Lifeline for poverty-stricken castle village

By Adam Hegarty ( ) Updated: 2016-08-01 14:38:15

Lifeline for poverty-stricken castle village

Yangjiao Water Castle village.[Photo by Feng Yongbin/China Daily]

Standing atop a cliff, surrounded by green mountains and boasting some of China's most untouched ancient buildings - Yangjiao Water Castle has all the elements of a major tourist attraction.

Its history dates back more than 500 years to the Ming Dynasty, when construction began in 1465. Not on the stuff of fairytales, but on a swathe of temples, homes and other structures overlooking the Gong River and spanning 31-square-km across what is now Junmenling, in southern Huichang county.

By the time a 10-metre high wall encircling the settlement was complete, nearly 1000 farming families had been sent to live inside, charged with protecting their Lord from rising unrest.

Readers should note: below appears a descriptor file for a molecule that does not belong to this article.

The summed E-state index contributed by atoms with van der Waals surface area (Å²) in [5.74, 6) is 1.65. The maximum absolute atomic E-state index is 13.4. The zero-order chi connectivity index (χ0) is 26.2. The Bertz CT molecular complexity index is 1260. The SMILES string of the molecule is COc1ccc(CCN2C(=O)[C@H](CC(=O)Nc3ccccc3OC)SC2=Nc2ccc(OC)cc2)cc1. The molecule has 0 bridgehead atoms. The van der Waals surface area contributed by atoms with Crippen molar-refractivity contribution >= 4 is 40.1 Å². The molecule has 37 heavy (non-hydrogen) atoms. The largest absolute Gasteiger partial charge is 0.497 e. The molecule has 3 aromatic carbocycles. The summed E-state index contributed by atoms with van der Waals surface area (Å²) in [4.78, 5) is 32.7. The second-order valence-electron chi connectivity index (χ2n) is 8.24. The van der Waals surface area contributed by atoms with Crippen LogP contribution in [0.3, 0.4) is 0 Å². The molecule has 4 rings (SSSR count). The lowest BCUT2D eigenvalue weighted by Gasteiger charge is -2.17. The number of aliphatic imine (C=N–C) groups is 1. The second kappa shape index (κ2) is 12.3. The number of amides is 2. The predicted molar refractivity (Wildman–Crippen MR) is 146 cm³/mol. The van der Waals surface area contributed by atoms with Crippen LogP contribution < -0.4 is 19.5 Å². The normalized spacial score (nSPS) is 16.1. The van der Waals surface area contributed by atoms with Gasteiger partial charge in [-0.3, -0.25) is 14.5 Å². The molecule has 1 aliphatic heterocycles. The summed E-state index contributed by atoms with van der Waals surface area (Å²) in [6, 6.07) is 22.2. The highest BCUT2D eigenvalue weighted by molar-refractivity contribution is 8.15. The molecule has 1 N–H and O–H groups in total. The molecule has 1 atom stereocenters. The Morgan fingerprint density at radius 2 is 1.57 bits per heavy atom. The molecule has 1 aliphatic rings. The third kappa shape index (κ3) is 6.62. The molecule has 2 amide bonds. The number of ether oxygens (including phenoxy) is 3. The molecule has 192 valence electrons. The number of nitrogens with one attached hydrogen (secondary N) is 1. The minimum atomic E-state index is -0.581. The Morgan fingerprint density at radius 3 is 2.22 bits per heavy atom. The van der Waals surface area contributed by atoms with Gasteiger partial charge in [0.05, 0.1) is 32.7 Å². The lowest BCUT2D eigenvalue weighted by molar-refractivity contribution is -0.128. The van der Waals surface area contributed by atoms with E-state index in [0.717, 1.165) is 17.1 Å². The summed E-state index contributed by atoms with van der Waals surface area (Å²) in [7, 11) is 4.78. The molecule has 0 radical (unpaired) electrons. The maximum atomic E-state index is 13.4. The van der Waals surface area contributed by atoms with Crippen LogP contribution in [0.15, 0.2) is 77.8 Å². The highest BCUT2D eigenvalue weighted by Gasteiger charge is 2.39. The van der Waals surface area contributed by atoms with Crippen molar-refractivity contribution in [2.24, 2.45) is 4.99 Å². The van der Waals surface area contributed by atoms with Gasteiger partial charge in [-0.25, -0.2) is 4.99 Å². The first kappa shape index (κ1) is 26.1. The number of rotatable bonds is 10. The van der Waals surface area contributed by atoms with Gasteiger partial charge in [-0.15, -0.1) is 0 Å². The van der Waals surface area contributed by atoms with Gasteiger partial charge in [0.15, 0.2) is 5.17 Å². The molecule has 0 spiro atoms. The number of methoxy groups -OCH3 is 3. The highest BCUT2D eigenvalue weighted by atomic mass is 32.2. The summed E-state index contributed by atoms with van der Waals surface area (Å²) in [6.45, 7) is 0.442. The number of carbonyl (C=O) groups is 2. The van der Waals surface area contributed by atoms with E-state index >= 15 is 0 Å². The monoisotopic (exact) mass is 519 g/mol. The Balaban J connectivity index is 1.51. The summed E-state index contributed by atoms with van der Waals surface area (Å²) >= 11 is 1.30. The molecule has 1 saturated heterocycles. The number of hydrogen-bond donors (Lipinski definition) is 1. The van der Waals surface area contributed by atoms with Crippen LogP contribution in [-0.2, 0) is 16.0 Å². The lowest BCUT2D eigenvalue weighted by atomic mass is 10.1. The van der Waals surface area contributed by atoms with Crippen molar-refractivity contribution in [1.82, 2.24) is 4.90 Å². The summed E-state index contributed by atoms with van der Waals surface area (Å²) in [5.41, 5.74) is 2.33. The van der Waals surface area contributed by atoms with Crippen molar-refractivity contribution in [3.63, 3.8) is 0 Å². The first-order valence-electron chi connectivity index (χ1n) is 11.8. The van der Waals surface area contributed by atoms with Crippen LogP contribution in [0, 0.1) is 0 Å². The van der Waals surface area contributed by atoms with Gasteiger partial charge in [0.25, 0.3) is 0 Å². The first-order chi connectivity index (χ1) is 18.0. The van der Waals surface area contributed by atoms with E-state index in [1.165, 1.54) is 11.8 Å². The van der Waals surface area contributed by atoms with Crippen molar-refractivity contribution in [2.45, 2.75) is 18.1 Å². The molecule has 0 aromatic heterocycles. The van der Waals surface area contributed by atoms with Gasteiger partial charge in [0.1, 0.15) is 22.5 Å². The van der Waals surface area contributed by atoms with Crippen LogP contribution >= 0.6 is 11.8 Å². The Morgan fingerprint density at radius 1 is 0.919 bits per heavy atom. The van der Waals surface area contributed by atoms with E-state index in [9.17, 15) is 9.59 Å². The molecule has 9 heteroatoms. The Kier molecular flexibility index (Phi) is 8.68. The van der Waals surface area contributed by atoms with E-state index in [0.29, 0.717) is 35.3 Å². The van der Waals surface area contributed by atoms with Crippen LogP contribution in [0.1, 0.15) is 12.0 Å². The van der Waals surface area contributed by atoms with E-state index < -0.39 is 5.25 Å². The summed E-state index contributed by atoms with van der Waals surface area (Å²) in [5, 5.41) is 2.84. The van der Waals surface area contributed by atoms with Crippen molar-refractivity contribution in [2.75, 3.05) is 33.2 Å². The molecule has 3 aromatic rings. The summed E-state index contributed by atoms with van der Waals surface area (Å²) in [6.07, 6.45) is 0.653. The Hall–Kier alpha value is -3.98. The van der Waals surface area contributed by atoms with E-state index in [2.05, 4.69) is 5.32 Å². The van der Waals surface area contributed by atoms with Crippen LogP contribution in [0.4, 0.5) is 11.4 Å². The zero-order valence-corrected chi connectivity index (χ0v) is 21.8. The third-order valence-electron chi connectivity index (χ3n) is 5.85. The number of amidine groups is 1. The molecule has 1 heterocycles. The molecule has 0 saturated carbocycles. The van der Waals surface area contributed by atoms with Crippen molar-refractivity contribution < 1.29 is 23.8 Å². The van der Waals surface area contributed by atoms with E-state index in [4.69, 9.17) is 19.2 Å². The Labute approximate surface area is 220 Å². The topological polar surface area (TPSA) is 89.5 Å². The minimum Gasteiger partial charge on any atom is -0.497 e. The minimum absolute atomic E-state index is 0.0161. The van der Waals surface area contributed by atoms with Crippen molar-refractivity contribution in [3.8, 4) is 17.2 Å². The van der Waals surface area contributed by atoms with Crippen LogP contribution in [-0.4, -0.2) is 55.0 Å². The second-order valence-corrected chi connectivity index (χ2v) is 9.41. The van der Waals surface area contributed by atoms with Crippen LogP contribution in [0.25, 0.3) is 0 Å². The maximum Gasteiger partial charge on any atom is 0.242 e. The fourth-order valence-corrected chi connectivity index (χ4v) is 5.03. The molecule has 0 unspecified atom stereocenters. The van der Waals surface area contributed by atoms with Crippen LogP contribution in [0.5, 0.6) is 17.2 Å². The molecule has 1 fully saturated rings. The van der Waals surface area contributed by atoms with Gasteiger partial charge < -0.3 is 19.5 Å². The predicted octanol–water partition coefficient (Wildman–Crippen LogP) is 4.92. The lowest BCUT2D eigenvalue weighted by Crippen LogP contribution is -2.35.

Much here remains as it was centuries ago - around 2000 villagers, including young children, still live behind the heavily degraded walls, belonging to some of the poorest farming families in southeast China's Jiangxi province.

Among the residents is mother-of-four Liu Wudi, who moved here 40 years ago when she married. Her historic and humble abode, which she shares with seven other people, had been passed down to her husband through generations.

The orange-farming family earns around 60,000 yuan a year - the equivalent of just US$9,000.

Last year, they lost a third of that income - 20,000 yuan - when their trees were hit by disease.

"It's hard for common people to own a home in the city ... so we don't move," Liu told China Daily.

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